In this section we give a more general existence result than Theorem 3.11 by assuming the existence of -lower and upper solutions. This makes us to deal with problem (1.1) and (1.2), where the function is singular at the end point and .

Theorem 4.1.

Let and be -lower and upper solutions of problem (1.1) and (1.2) such that on and let satisfy the following conditions:

(i)for almost every is continuous on ;

(ii)for any the function is measurable on ;

(iii)there exists a function such that, for all ,

where

Then problem (1.1) and (1.2) has at least one solution such that, for all ,

Proof.

Consider the modified problem (3.3) and (1.2) with respect to the given and and define by (3.13). Note that by Lemma 2.2, is well defined. Define

where

and is defined by (3.17). The rest arguments are similar to the proof of Theorem 3.5.

Remark 4.2.

We have similar results of Theorems 3.5–4.1, respectively, for (1.1) equipped with

where is a constant and , are given as (1.2).

Example 4.3.

Consider the problem (4.7), for , , ,

Clearly, is a -lower solution of (4.7) and

where

From Lemma 2.1, we have and define . Since, for ,

that is, , we have, from Lemma 2.2, and exists. Let

and, by Lemma 2.2 again, choose such that

Note that according to the direct computation, we see that is well-defined and is bounded by . Next, let . By Young's inequality, it follows that

Hence, such is a -upper solution of (4.7) and on . Clearly, satisfies (i), (ii) of Theorem 4.1. By using Young's inequality again, for , we have

and . Therefore, satisfies the assumption (iii) of Theorem 4.1. Consequently, we conclude that this problem has at least one solution such that, for all ,

Notice that in Theorem 4.1, one can only deal with the case that is singular at end points , . However, when is singular at , there is no hope to obtain the solutions directly from Theorem 4.1. We will establish the following theorem to deal with this case by constructing upper and lower solutions to solve this problem.

Theorem 4.4.

Assume

the function is continuous;

there exists and for any compact set , there is such that

for some and , there is such that

where is defined as in Lemma 2.1.

for any compact set , there is such that

Then problem (1.1) and (1.2) with has at least one solution

Remark 4.5 (see [12, Remark ]).

Assumption is equivalent to the assumption that there exists and a function such that:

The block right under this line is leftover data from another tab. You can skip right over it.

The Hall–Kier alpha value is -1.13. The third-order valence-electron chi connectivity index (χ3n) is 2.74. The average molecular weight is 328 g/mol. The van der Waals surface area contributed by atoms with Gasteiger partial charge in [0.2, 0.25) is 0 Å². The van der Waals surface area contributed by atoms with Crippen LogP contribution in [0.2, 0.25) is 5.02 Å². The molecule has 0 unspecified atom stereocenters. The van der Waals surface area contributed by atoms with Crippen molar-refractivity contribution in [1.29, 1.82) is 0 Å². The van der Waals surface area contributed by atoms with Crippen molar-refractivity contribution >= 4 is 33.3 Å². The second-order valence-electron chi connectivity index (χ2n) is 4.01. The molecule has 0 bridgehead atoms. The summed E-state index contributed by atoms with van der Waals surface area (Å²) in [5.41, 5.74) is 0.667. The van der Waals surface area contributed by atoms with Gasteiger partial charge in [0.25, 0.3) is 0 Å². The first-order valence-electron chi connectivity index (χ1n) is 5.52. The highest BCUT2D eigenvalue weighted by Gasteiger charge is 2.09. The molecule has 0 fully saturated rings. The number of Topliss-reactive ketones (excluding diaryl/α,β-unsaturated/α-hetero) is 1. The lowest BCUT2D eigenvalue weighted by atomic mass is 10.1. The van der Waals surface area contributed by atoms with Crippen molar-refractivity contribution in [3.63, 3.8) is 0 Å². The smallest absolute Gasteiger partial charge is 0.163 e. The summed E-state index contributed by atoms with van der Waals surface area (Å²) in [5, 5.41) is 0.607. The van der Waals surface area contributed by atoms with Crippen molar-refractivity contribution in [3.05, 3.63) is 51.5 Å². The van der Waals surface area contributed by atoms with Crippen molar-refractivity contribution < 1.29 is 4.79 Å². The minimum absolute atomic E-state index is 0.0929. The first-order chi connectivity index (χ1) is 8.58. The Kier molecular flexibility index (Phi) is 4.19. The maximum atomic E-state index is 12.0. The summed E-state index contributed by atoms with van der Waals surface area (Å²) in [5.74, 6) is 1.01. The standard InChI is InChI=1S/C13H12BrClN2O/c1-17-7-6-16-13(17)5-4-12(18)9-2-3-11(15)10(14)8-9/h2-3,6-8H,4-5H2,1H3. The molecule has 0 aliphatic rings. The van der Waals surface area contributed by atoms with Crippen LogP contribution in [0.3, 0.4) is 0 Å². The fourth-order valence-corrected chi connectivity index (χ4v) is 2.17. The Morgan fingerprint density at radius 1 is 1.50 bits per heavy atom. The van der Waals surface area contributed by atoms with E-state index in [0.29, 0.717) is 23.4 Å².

(i) for all ,

(ii), for all , ,

(iii), for all ,

where

Proof.

Step 1.

Construction of lower solutions. Consider such that and the function

where is chosen small enough so that

Next, we choose from the Remark 4.5, and let

where is small enough so that for some points , , we have:

Notice that by (4.24) and (4.25), for any such that

we have:

Step 2.

Approximation problems. We define for each , ,

and set

We have that, for each index , is continuous and

where

Hence, the sequence of functions converges to uniformly on any set , where is an arbitrary compact subset of . Next we define

Each of the functions is a continuous function defined on , moreover

and the sequence converges to uniformly on the compact subsets of since

Define now a decreasing sequence such that

and consider a sequence of the following approximation problems:

where .

Step 3.

A lower solution of ( ). It is clear that for any ,

As the sequence is decreasing, we also have

Clearly, satisfies

It follows from (4.25) and (4.27) that is a lower solution of ( ).

Step 4.

Existence of a solution of (4.7) such that

From assumption , we can find and such that, for all , ,

Also, one has

where is a suitable constant. Hence, we obtain, for such and ,

Let be a constant such that

Choose such that

that is,

where is defined by (2.1). Note that is well-defined and since . It is easy to see that

So by Remark 4.2, there is a solution of (4.7) such that

Step 5.

The problem ( ) has at least one solution such that

Notice that is an upper solution of ( ), since

Step 6.

Existence of a solution. Consider the pointwise limit

It is clear that, for any ,

and therefore on . Let be a compact interval. There is an index such that for all and therefore for these ,

Moreover, we have

By Arzelá-Ascoli theorem it is standard to conclude that is a solution of problem (1.1) and (1.2) on the interval . Since is arbitrary, we find that and for all ,

Since

it remains only to check the continuity of at . This can be deduced from the continuity of and the fact that as .

Example 4.6.

Consider the following problem , for ,, ,

Let , where . Obviously, satisfies and . Moreover, for any given and for any compact set , for small enough, we have

Hence, holds. Furthermore, for large enough, , we have, from Young's inequality by choosing and ,

where . Hence, holds. By Theorem 4.4, has at least one solution